Plaintiff relies on Bauer v. Astrue , 532 F.3d 606 (7th Cir. 2008), to support his argument that his ability to function in daily living activities is insufficient to overcome the treating physician rule. (Pl.'s Reply at 1-2.) In Bauer, the Seventh Circuit found that evidence that an applicant could perform chores, take care of her personal hygiene, prepare meals, shop for food, and care for a 13-year-old child did not overcome the opinions of her treating mental health professionals regarding disability. Bauer , 532 F.3d at 608-09. Bauer is inapposite, however, because of the internal inconsistencies in Dr. Brito's own findings and the inconsistencies with her findings, Plaintiffs testimony, and the rest of the record. Additionally, Dr. Goa is not a "treating physician" at all-he evaluated Plaintiff on one occasion. The Court finds that the ALJ followed the factors set forth in 20 C.F.R. § 404.1527(c)(2) and in cases like Burgess, and sufficiently explained the appropriate weight to be given to the various medical opinions in the record.

In so finding, the Court is not suggesting that Plaintiff does not suffer from some impairment for which he has received treatment over the years, particularly from Dr. Brito. The standard for disability set forth in 42 U.S.C. § 423(d)(1)(A), however, is quite clear-it requires proof of an "inability to engage in any substantial gainful activity by reason of any medically determinable physical or mental impairment which can be expected to result in death or that has lasted or can be expected to last for a continuous period of not less than 12 months." 42 U.S.C. § 423(d)(1)(A) (emphasis added). Particularly in light of this standard, the ALJ's determination as to the appropriate weight to give the conclusions of Dr. Brito and Dr. Goa was supported by substantial evidence.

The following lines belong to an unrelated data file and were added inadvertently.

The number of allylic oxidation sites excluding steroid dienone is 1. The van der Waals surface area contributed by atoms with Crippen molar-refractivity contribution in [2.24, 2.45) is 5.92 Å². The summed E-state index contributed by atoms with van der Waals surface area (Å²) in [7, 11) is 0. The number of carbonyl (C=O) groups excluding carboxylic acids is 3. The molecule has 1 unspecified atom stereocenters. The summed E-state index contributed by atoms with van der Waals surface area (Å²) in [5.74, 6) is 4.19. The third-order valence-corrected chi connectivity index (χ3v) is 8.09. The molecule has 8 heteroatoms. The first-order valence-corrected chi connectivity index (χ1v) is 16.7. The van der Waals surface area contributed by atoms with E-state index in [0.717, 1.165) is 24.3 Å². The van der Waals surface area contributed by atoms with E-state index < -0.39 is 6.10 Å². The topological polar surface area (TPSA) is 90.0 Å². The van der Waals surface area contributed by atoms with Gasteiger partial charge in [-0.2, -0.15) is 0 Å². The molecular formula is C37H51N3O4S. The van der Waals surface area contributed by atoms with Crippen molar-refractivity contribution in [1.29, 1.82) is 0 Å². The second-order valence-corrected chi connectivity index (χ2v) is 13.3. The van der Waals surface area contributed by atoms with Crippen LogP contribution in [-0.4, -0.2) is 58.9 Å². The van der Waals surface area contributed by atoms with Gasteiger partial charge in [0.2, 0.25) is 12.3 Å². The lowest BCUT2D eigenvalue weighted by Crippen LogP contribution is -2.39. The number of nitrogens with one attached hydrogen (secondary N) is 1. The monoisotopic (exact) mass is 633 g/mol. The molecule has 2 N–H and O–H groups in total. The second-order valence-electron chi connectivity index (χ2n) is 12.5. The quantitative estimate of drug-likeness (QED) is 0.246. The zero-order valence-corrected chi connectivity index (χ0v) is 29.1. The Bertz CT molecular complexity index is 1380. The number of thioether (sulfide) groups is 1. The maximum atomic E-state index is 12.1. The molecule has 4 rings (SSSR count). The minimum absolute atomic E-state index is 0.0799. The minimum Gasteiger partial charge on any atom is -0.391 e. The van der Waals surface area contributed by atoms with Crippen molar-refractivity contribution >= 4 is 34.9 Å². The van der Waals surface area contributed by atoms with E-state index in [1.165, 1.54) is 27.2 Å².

3. Plaintiffs Credibility

Plaintiff next argues that the ALJ failed to apply the proper legal standard in determining Plaintiffs credibility, to properly support his credibility determination, and to give sufficient weight to Plaintiffs statements regarding his subjective level of impairment. (Pl.'s Mem. at 16-17.)

With respect to the legal standard, Plaintiff argues that the ALJ erred by evaluating the consistency of Plaintiffs statements against the ALJ's own assessment of Plaintiffs functionality, rather than against the evidence in the record. (Id. at 16.) To the contrary, the ALJ applied the relevant criteria and cites several sources of evidence, including medical notes and testimony given by Plaintiff and Plaintiffs sister (which were inconsistent). (R. at 29.) An AL weighing objective medical evidence, the claimant's demeanor, and other indicia of credibility.. may decide to discredit the claimant's subjective estimation of the degree of impairment." Tejada , 167 F.3d at 776 (citation omitted). If the ALJ finds that a claimant is not credible, he must present "specific reasons for the finding on credibility, supported by the evidence in the case record" which are "sufficiently specific to make clear to the individual and to any subsequent reviewers the weight the adjudicator gave to the individual's statements and the reasons for that weight." Social Security Ruling 96-7p, 61 Fed. Reg. 34, 484, 1996 WL 374186. The ALJ's determination is entitled to deference unless it is not set forth "with sufficient specificity" to enable the Court to decide whether it is supported by substantial evidence. Ferraris v. Heckler , 728 F.2d 582, 587 (2d Cir. 1984).